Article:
To provide a basis for the neurological, psychiatric, and mental evaluations, the army used cognitive skills tests to determine intelligence. About 1.9 million men were tested on intelligence. Soldiers who could read took the Army Alpha test. Illiterates and non-English-speaking immigrants took the nonverbal equivalent, the Army Beta test, which relied on visual testing procedures. Robert M. Yerkes, president of the American Psychological Association and chairman of the Committee on the Psychological Examination of Recruits, developed and analyzed the tests. His data argued that the actual mental age of recruits was only about thirteen years. Among recent immigrants, he said, it was even lower. As a eugenicist, he interpreted the results as roughly equivalent to a mild level of retardation and as an indication of racial deterioration. Years later, experts agreed that the results misrepresented the levels of education for the recruits and revealed defects in the design of the tests.
The experience of service in the army expanded many individual social horizons as native-born and foreign-born soldiers served together. Immi- grants had been welcomed into Union ranks during the Civil War, including large numbers of Irish and Germans who had joined and fought alongside native-born men. Some Germans in the Civil War fought in units where German was the main language. Between 1917 and 1918, the army accepted immigrants with some hesitancy because of the widespread public agitation against “hyphenated Americans.” Others were segregat- ed.
Propagandistic images increased patriotism in a public relatively detached from events taking place overseas. This photograph, showing two United States soldiers sprinting past the bodies of two German soldiers toward a bunker, showed Americans the heroism evinced by their men in uniform. Likely a staged image was taken after the fighting ended, it nonetheless played on the public’s patriotism, telling them to step up and support the troops. “At close grips with the Hun, we bomb the corkshaffer’s, etc.,” c. 1922?. Library of Congress, http://www.loc.- gov/pictures/item/91783839/.
Prevailing racial attitudes among white Americans mandated the assignment of white and Black soldiers to different units. Despite racial discrimi- nation, many Black American leaders, such as W. E. B. Du Bois, supported the war effort and sought a place at the front for Black soldiers. Black leaders viewed military service as an opportunity to demonstrate to white society the willingness and ability of Black men to assume all duties and responsibilities of citizens, including wartime sacrifice. If Black soldiers were drafted and fought and died on equal footing with white soldiers, then white Americans would see that they deserved full citizenship. The War Department, however, barred Black troops from combat and relegat- ed Black soldiers to segregated service units where they worked as general laborers.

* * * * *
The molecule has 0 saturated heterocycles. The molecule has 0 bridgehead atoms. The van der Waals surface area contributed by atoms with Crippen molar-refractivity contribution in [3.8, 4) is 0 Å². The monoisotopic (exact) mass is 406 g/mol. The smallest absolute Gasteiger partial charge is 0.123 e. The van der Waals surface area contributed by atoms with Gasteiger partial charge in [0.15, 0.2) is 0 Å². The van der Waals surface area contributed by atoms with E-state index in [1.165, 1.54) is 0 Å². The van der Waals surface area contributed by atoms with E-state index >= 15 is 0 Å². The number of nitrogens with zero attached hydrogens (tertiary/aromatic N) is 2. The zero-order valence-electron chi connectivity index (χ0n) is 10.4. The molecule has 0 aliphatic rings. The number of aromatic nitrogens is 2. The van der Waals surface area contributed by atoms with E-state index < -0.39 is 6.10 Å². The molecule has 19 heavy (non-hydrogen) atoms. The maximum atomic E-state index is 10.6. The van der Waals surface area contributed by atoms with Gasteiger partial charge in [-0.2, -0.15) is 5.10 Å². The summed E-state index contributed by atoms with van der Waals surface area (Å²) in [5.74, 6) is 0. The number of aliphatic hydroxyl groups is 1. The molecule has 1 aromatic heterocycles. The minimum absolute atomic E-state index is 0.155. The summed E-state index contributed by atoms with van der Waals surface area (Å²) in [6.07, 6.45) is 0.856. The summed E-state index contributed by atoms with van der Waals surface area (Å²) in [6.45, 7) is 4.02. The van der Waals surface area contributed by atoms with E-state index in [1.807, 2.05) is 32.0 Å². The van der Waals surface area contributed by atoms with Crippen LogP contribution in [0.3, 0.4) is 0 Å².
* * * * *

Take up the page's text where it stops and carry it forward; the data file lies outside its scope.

In France, the experiences of Black soldiers during training and periods of leave proved transformative. The army often restricted the privileges of Black soldiers to ensure that the conditions they encountered in Europe did not lead them to question their place in American society. However, Black soldiers were not the only ones tempted by European vices. To ensure that American “doughboys” did not compromise their special identity as men of the new world who arrived to save the old, several religious and progressive organizations created an extensive program designed to keep the men pure of heart, mind, and body. With assistance from the Young Men’s Christian Association (YMCA) and other temperance organiza- tions, the War Department put together a program of schools, sightseeing tours, and recreational facilities to provide wholesome and educational outlets. The soldiers welcomed most of the activities from these groups, but many still managed to find and enjoy the traditional recreations of sol- diers at war.
Women reacted to the war preparations by joining several military and civilian organizations. Their enrollment and actions in these organizations proved to be a pioneering effort for American women in war. Military leaders authorized the permanent gender transition of several occupations that gave women opportunities to don uniforms where none had existed before in history. Civilian wartime organizations, although chaired by male members of the business elite, boasted all-female volunteer workforces. Women performed the bulk of volunteer work during the war.
The admittance of women brought considerable upheaval. The War and Navy Departments authorized the enlistment of women to fill positions in several established administrative occupations. The gendered transition of these jobs freed more men to join combat units. Army women served as telephone operators (Hello Girls) for the Signal Corps, navy women enlisted as yeomen (clerical workers), and the first groups of women joined the Marine Corps in July 1918. Approximately twenty-five thousand nurses served in the Army and Navy Nurse Corps for duty stateside and over- seas, and about a hundred female physicians were contracted by the army. Neither the female nurses nor the doctors served as commissioned offi- cers in the military. The army and navy chose to appoint them instead, which left the status of professional medical women hovering somewhere between the enlisted and officer ranks. As a result, many female nurses and doctors suffered various physical and mental abuses at the hands of their male coworkers with no system of redress in place.